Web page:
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Looking at the Washington Nationals’ needs in the run-up to the trade deadline...

Who will be left to build around Juan Soto?

Miami Marlins v Washington Nationals Photo by G Fiume/Getty Images

With General Manager Mike Rizzo and field manager Davey Martinez secure in their jobs for another year, the Washington Nationals’ leadership duo clearly has the green light to continue with the reboot Rizzo began almost a year ago.

Current regulars like Josiah Gray, Keibert Ruiz, and Lane Thomas are among the players who came to Washington last year in the flurry of deadline deals that leveraged the veteran core of an aging team for prospects and promise.

With the supposed goal of building a team that Juan Soto would sign a long-term deal with before he becomes a free agent in 2025, Rizzo and Martinez found appropriate roles for all, and built a team that could again transform by this year’s Aug. 2 trade deadline.

As he did prior to last season, Rizzo signed veterans to one-year deals that would make them ideal to flip if they played well enough in the first half.

Rizzo also said this month that he’d like to “maximize the players at least with expiring contracts.”

Of the players agents signed for this season, Nelson Cruz, César Hernández, and Maikel Franco have all shown some value.

The 29-year-old Josh Bell (.308/.389/.497), acquired from the Pittsburgh Pirates before the 2021 season, and 42-year-old Cruz (.240/.322.363) have carried the offensive load so far this season, and they share the team RBI lead at 47 (going into play on Sunday).

The pair represent the Nats’ best hope to secure multiple prospects, either separately or in a package deal.

So what might the Nats seek in return for two players who have combined to drive in or score more than half their runs this season?

In losing nine of their last 10 games, they’ve shown needs in almost every phase of the game.

Since start of July, the pitching staff ha s turned in a 5.60 ERA, while the hitters have scored just 26 runs, three or fewer in nine of their 10 games.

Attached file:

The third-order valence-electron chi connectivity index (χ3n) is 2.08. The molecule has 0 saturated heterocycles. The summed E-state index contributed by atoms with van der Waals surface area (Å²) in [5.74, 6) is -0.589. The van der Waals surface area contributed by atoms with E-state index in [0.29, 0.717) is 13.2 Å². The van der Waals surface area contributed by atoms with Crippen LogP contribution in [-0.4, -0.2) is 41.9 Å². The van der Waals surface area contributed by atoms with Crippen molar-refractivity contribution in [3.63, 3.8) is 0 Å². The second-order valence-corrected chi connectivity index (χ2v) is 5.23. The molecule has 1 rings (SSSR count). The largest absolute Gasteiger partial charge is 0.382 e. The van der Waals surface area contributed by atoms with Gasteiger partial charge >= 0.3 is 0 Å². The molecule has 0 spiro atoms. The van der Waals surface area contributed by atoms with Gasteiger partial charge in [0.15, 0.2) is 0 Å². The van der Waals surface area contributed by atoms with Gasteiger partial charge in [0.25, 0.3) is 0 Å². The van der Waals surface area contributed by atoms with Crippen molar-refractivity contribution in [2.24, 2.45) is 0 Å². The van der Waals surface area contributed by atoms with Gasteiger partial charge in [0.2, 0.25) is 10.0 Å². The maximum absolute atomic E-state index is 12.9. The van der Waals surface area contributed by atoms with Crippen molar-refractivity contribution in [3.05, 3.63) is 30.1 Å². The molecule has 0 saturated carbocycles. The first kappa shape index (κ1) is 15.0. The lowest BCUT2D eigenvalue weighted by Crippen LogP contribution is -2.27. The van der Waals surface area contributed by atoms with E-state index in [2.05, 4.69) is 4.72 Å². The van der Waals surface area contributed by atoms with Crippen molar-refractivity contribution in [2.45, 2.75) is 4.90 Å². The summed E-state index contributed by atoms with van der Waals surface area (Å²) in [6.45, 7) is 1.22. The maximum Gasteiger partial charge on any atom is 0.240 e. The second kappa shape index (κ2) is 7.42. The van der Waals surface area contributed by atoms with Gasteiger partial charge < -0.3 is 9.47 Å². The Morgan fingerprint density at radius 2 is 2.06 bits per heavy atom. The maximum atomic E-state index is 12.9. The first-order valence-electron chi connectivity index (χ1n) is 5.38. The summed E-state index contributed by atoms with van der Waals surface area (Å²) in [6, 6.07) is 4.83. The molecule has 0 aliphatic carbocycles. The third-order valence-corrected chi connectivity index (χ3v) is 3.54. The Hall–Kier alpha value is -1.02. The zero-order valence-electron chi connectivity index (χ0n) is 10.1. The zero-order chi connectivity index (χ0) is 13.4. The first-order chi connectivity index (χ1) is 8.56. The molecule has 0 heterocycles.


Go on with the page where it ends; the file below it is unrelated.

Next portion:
Only Patrick Corbin has lasted at least six innings in each of the Nats’ last two turns through the starting rotation. The bullpen blew his seven-inning, one-run start in a 3-2 July 4 loss to Miami, and the offense could not come up with a clutch hit to help him after he lasted six in a 4-3 loss in Atlanta on Saturday.

Josiah Gray’s six-inning, two-run outing against Philadelphia represents the Nats’ only win in that span.

The bullpen also took the loss in Erick Fedde’s six-inning, two-run start July 3 against Miami.

In fact, the Nats’ bullpen has saved just 15 games in 24 opportunities this season, both the fewest in baseball.

While none of the major players in the bullpen right now seems likely to move because of contract status, how many are likely to be a part of a competitive Nationals’ franchise in 2024 and 2025?

Steve Chisek is 36, and beloved Sean Doolittle is 35. Carl Edwards, Jr. and Kyle Finnegan, both 30, and 29-year-old closer Tanner Rainey don’t seem to have that much upside.

With the futures of Stephen Strasburg and Joe Ross in doubt, the Nationals could use a starting pitching prospect or even some young relievers.

At the same time, if the Nationals trade the two biggest bats in their order, they’ll also be looking for a first baseman and a designated hitter, and the future is in question for two more pieces of an already thin infield.

Neither the 29-year-old third baseman Franco (.238/.267/.358), nor the 32-year-old second baseman Hernández (.242/.302/.305), is having an especially good year.

They could be attractive as role players, but the value they’d draw seems questionable.

The Nats are committed to Luis Garcia (.307/.314/.445, along with eight errors in 36 games) as their shortstop. Although if they move Hernandez and/or Franco, the versatile 32-year-old Ehiere Adrianza and 35-year-old Alcides Escobar might stick around for the rest of the year if the team doesn’t acquire an infield prospect.

Aside from pitching, the Nats seem likely to build around the 23-year-old Soto in right field, 23-year-old catcher Ruiz, 26-year-old outfielder Thomas, and 22-year-old Garcia.

With needs all over the field and throughout the order, Rizzo would do well to come away with least one prospect who will be major-league ready in the next two years.

The Nats’ trade deadline strategy also might become more clear after the July 17-19 draft, when the Nats will select fifth overall.